Cough syrup case: Manufacturing activities stopped at Noida pharma firm
NEW DELHI: All manufacturing activities at Marion Biotech’s Noida unit have been stopped in view of reports of contamination of its cough syrup Dok-1 Max, Union Health Minister Mansukh Mandaviya said on Friday.
Further investigation in connection with the death of 18 children in Uzbekistan allegedly linked to the cough syrup is going on, he said in a tweet.
“Following inspection by @CDSCO_INDIA_INF team in view of reports of contamination in cough syrup Dok1 Max, all manufacturing activities of Marion Biotech at NOIDA unit have been stopped yesterday night, while further investigation is ongoing,” Mandaviya said.
The company’s legal representative had said on Thursday that the manufacture of Dok-1 Max has stopped “for now”.
Mandaviya had said Thursday that further action would be taken based on the inspection of the pharma company.
Marion Biotech does not sell Dok-1 Max in India and its only export has been to Uzbekistan, an Uttar Pradesh government official had said.
Samples of the cough syrup have been taken from the manufacturing premises in Noida and sent to the Regional Drugs Testing Laboratory (RDTL) in Chandigarh for testing, Mandaviya had said.
The Central Drugs Standard Control Organisation (CDSCO), he had said, was in regular contact with the national drug regulator of Uzbekistan regarding the matter since December 27.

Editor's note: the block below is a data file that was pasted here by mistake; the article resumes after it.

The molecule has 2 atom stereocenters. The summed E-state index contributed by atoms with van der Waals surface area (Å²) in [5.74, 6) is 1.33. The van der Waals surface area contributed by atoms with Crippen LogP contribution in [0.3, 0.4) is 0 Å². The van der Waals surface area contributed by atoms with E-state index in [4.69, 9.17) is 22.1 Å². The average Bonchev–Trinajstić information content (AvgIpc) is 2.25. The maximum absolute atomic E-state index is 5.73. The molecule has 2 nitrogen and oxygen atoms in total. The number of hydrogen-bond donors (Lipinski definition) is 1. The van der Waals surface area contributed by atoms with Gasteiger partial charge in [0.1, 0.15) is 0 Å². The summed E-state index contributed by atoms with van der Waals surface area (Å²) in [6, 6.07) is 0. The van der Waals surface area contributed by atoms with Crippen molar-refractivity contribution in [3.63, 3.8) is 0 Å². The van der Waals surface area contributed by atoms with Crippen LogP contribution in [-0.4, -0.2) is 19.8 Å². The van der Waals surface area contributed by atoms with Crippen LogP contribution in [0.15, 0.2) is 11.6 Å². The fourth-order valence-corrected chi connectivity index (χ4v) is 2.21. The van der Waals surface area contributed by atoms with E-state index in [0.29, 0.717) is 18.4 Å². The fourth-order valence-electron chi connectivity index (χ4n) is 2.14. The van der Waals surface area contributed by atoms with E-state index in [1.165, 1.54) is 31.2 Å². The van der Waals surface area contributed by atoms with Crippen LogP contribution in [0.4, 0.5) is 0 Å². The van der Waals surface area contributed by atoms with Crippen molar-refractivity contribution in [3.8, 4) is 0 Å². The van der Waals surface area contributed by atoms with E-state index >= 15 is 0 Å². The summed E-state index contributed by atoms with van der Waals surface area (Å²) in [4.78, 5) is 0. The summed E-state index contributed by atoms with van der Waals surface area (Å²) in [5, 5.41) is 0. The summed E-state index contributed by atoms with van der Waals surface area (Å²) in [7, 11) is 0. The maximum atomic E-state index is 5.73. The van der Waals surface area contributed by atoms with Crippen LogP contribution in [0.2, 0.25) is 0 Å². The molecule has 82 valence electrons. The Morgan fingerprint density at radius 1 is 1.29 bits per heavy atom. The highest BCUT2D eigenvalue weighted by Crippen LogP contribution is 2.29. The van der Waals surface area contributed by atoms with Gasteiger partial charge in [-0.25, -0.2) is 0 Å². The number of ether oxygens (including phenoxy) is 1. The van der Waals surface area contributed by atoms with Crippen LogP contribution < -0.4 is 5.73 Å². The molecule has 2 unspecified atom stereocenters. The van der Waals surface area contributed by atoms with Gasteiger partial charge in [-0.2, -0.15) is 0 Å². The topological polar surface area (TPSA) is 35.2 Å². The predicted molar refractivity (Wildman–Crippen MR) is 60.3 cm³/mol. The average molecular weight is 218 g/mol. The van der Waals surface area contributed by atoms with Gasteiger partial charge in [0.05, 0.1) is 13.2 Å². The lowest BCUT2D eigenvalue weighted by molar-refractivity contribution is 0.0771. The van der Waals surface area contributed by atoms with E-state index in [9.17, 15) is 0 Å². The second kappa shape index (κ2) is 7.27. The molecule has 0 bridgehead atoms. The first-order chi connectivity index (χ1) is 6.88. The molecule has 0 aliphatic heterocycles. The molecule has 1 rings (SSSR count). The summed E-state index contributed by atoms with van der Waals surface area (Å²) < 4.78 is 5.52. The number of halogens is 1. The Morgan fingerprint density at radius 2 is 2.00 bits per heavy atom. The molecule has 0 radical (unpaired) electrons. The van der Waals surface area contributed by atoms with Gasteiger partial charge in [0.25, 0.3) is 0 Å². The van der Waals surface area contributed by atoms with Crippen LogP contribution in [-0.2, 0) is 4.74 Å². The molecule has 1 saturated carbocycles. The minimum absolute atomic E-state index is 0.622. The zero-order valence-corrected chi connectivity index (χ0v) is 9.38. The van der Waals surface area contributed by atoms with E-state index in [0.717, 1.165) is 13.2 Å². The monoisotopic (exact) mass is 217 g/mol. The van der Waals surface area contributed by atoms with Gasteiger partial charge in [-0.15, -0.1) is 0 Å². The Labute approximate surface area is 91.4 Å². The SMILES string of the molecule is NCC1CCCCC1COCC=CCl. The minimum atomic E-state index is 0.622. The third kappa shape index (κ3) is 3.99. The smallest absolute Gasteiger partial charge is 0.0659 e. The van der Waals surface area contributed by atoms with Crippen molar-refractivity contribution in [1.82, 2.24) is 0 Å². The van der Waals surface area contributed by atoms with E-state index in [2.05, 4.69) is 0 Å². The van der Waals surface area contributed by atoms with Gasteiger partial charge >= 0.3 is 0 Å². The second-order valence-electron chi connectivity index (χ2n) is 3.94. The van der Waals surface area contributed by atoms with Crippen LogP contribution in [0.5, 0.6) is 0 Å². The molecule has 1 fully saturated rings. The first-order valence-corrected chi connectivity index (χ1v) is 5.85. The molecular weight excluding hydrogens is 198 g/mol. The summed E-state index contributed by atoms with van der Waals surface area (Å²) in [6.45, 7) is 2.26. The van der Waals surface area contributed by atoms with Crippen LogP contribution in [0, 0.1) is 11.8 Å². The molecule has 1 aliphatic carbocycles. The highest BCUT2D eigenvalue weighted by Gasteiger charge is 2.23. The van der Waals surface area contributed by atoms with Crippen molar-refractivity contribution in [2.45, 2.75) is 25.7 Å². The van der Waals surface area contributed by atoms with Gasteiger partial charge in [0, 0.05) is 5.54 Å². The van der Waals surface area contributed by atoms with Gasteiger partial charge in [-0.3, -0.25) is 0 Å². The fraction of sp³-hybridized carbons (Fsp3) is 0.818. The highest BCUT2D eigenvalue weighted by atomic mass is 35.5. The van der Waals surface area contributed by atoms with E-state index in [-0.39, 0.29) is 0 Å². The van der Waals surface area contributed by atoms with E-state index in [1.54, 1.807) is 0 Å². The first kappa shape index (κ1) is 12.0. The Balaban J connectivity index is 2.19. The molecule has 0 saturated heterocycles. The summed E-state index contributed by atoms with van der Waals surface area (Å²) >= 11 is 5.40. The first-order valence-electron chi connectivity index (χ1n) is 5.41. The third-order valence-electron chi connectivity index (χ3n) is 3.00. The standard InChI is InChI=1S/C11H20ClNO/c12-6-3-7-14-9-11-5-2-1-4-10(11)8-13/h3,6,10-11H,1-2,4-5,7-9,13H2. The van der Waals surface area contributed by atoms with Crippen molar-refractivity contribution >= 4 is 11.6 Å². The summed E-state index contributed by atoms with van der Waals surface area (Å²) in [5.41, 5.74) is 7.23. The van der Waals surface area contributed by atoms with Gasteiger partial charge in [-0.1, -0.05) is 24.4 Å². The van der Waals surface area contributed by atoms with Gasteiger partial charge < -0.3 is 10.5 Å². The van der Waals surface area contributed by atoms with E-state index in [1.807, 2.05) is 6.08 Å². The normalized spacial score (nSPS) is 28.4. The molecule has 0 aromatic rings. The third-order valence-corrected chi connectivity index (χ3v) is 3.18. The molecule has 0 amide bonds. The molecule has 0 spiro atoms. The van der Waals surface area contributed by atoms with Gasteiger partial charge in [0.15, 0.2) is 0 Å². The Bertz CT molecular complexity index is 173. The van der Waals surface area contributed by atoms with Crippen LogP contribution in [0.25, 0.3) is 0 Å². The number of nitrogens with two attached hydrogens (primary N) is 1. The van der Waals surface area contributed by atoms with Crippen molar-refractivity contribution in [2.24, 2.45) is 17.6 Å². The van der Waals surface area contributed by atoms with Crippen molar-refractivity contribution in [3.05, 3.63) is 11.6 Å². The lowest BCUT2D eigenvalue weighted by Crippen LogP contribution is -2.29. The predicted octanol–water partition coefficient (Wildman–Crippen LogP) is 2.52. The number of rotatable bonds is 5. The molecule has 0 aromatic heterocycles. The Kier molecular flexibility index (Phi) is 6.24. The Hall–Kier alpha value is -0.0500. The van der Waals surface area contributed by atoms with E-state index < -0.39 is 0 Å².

The Ministry of External Affairs (MEA) had said India is in touch with the Uzbek authorities and has sought details of their investigation into the matter. MEA spokesperson Arindam Bagchi also said consular assistance is being provided to some linked to the company who are facing legal action there.
Noting that the Uzbek authorities have not formally taken up the matter with New Delhi, he had said, “Nevertheless, our embassy has contacted the Uzbek side and is seeking further details of their investigation.”
Marion Biotech is a licensed manufacturer and holds the licence for manufacturing Dok-1 Max syrup and tablet for export purpose granted by the Drugs Controller, Uttar Pradesh, the health ministry had said in a statement.
The governments of both countries are looking into the matter, said Hasan Harris, legal representative of the Noida-based Marion Biotech.
“There is no problem from our end and no issue in testing. We have been there for the past 10 years. Once the government report will come, we will look into it. For now the manufacturing has stopped,” Harris had told PTI.
Before Uzbekistan’s claims, there were reports linking the deaths of 70 children in Gambia to cough syrups manufactured by Haryana-based Maiden Pharmaceuticals earlier this year. The Drugs Controller General of India had claimed that the WHO drew a premature link.
Source: Press Trust of India